If everything goes according to plan, a SpaceX Falcon 9 will break atmo for the third time this year in the early morning hours of Tuesday, March 14.
This Falcon will be carrying a commercial communications satellite to a Geostationary Transfer Orbit (GTO) for EchoStar Corporation. According to SpaceX’s mission press kit, the satellite, called EchoStar XXIII, is a highly flexible, Ku-band broadcast satellite services (BSS) satellite with four main reflectors and multiple sub-reflectors that will support multiple mission profiles.
There is a two-and-a-half-hour launch window for this mission, which opens Tuesday morning at 1:34am EDT. The satellite will be deployed approximately 34 minutes after launch. This will be SpaceX’s second launch from Launch Complex 39A (LC-39A) at Kennedy Space Center. There will be no attempt to land the Falcon 9’s first stage after launch because the specific requirements of this mission make landing the booster prohibitive.
One interesting aspect of this mission is that it will likely be the last SpaceX launch that has an Air Force officer ready at the console as part of a traditional flight termination system. SpaceX’s launch on February 19 marked the first time that responsibility for commanding the rocket to self-destruct lay with computers on board the Falcon instead of a human being monitoring the flight from the Mission Flight Control Officer’s console at Cape Canaveral Air Force Station. SpaceX is the first and only US launch company approved to use the Automated Flight Safety System, or AFSS, which continually records the rocket’s position and trajectory and commands the rocket to self-destruct if it repeatedly crosses pre-programmed boundary lines or violates flight rules. With the successful use of the system during the February 19 launch as well as thirteen previous tests in “shadow mode,” there is a high probability that SpaceX will use the AFSS, which is capable of responding faster than a human being could in the event that a flight needs to be terminated, for all future Falcon launches. (The system has yet to be approved by NASA’s Commercial Crew Program for planned launches of SpaceX’s Crew Dragon, one of which we hope they’ll name after Serenity.)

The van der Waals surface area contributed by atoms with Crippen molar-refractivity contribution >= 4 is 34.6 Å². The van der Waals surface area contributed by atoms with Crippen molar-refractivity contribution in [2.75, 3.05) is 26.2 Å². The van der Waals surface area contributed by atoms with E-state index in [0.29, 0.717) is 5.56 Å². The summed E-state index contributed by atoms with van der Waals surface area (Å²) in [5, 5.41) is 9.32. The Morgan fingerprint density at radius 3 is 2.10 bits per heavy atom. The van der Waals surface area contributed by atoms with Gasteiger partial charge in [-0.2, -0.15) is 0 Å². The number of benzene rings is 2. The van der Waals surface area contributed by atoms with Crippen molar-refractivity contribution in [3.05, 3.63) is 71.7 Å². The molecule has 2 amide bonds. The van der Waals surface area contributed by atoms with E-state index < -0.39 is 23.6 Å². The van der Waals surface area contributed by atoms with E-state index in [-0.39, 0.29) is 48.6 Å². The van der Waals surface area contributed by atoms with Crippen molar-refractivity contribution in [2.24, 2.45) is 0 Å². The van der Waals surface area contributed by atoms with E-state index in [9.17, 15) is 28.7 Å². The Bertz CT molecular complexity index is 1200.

For those who feel sufficiently recovered from Daylight Saving Time to stay up for it, SpaceX’s launch webcast will go live about 20 minutes before liftoff.
If necessary, a backup launch window opens on Thursday, March 16, at 1:35am EDT.